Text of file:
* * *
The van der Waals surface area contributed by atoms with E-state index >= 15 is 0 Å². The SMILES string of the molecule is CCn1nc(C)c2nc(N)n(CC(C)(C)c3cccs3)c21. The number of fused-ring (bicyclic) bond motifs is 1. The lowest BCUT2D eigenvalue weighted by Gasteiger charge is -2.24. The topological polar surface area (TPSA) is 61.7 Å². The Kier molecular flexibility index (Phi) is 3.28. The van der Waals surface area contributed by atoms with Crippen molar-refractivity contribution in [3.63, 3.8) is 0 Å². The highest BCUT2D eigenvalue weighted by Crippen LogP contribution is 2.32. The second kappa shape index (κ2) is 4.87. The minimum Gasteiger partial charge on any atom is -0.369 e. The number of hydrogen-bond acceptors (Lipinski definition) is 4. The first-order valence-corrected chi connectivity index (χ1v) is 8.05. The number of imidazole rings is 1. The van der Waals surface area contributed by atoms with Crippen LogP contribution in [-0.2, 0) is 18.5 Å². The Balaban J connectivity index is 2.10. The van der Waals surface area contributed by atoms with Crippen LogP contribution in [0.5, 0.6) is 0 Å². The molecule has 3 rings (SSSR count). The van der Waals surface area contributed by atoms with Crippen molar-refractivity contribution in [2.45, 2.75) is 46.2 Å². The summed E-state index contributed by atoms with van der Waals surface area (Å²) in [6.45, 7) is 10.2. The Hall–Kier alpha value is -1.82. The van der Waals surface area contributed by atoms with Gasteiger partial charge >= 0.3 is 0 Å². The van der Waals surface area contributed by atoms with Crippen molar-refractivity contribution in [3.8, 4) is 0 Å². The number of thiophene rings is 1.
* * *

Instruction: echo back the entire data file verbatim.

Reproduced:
The van der Waals surface area contributed by atoms with E-state index >= 15 is 0 Å². The SMILES string of the molecule is CCn1nc(C)c2nc(N)n(CC(C)(C)c3cccs3)c21. The number of fused-ring (bicyclic) bond motifs is 1. The lowest BCUT2D eigenvalue weighted by Gasteiger charge is -2.24. The topological polar surface area (TPSA) is 61.7 Å². The Kier molecular flexibility index (Phi) is 3.28. The van der Waals surface area contributed by atoms with Crippen molar-refractivity contribution in [3.63, 3.8) is 0 Å². The highest BCUT2D eigenvalue weighted by Crippen LogP contribution is 2.32. The second kappa shape index (κ2) is 4.87. The minimum Gasteiger partial charge on any atom is -0.369 e. The number of hydrogen-bond acceptors (Lipinski definition) is 4. The first-order valence-corrected chi connectivity index (χ1v) is 8.05. The number of imidazole rings is 1. The van der Waals surface area contributed by atoms with Crippen LogP contribution in [-0.2, 0) is 18.5 Å². The Balaban J connectivity index is 2.10. The van der Waals surface area contributed by atoms with Crippen LogP contribution in [0.5, 0.6) is 0 Å². The molecule has 3 rings (SSSR count). The van der Waals surface area contributed by atoms with Crippen molar-refractivity contribution in [2.45, 2.75) is 46.2 Å². The summed E-state index contributed by atoms with van der Waals surface area (Å²) in [6.45, 7) is 10.2. The Hall–Kier alpha value is -1.82. The van der Waals surface area contributed by atoms with Gasteiger partial charge >= 0.3 is 0 Å². The van der Waals surface area contributed by atoms with Crippen molar-refractivity contribution in [3.8, 4) is 0 Å². The number of thiophene rings is 1.